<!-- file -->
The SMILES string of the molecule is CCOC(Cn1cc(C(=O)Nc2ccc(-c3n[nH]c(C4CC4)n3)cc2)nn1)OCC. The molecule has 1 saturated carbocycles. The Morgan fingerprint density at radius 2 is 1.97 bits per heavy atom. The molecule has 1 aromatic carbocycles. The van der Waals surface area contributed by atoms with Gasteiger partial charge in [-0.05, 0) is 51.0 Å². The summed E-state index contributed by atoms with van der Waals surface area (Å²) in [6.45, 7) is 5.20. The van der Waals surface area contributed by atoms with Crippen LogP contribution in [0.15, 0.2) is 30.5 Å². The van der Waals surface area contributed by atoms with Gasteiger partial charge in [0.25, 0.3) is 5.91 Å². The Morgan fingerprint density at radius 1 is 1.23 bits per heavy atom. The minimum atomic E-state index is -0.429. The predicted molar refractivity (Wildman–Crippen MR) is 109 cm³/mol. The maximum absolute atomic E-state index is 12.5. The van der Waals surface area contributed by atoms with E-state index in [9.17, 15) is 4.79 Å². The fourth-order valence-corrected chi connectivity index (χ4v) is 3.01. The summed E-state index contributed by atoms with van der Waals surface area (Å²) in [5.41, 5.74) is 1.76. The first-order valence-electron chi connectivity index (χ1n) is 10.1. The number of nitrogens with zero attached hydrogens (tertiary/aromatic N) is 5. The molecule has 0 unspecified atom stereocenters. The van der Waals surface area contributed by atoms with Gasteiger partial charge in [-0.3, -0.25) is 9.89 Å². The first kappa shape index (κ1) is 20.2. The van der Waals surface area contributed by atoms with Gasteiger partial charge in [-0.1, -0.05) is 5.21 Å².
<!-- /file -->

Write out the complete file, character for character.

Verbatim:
The SMILES string of the molecule is CCOC(Cn1cc(C(=O)Nc2ccc(-c3n[nH]c(C4CC4)n3)cc2)nn1)OCC. The molecule has 1 saturated carbocycles. The Morgan fingerprint density at radius 2 is 1.97 bits per heavy atom. The molecule has 1 aromatic carbocycles. The van der Waals surface area contributed by atoms with Gasteiger partial charge in [-0.05, 0) is 51.0 Å². The summed E-state index contributed by atoms with van der Waals surface area (Å²) in [6.45, 7) is 5.20. The van der Waals surface area contributed by atoms with Crippen LogP contribution in [0.15, 0.2) is 30.5 Å². The van der Waals surface area contributed by atoms with Gasteiger partial charge in [0.25, 0.3) is 5.91 Å². The Morgan fingerprint density at radius 1 is 1.23 bits per heavy atom. The minimum atomic E-state index is -0.429. The predicted molar refractivity (Wildman–Crippen MR) is 109 cm³/mol. The maximum absolute atomic E-state index is 12.5. The van der Waals surface area contributed by atoms with E-state index in [9.17, 15) is 4.79 Å². The fourth-order valence-corrected chi connectivity index (χ4v) is 3.01. The summed E-state index contributed by atoms with van der Waals surface area (Å²) in [5.41, 5.74) is 1.76. The first-order valence-electron chi connectivity index (χ1n) is 10.1. The number of nitrogens with zero attached hydrogens (tertiary/aromatic N) is 5. The molecule has 0 unspecified atom stereocenters. The van der Waals surface area contributed by atoms with Gasteiger partial charge in [-0.3, -0.25) is 9.89 Å². The first kappa shape index (κ1) is 20.2. The van der Waals surface area contributed by atoms with Gasteiger partial charge in [-0.1, -0.05) is 5.21 Å².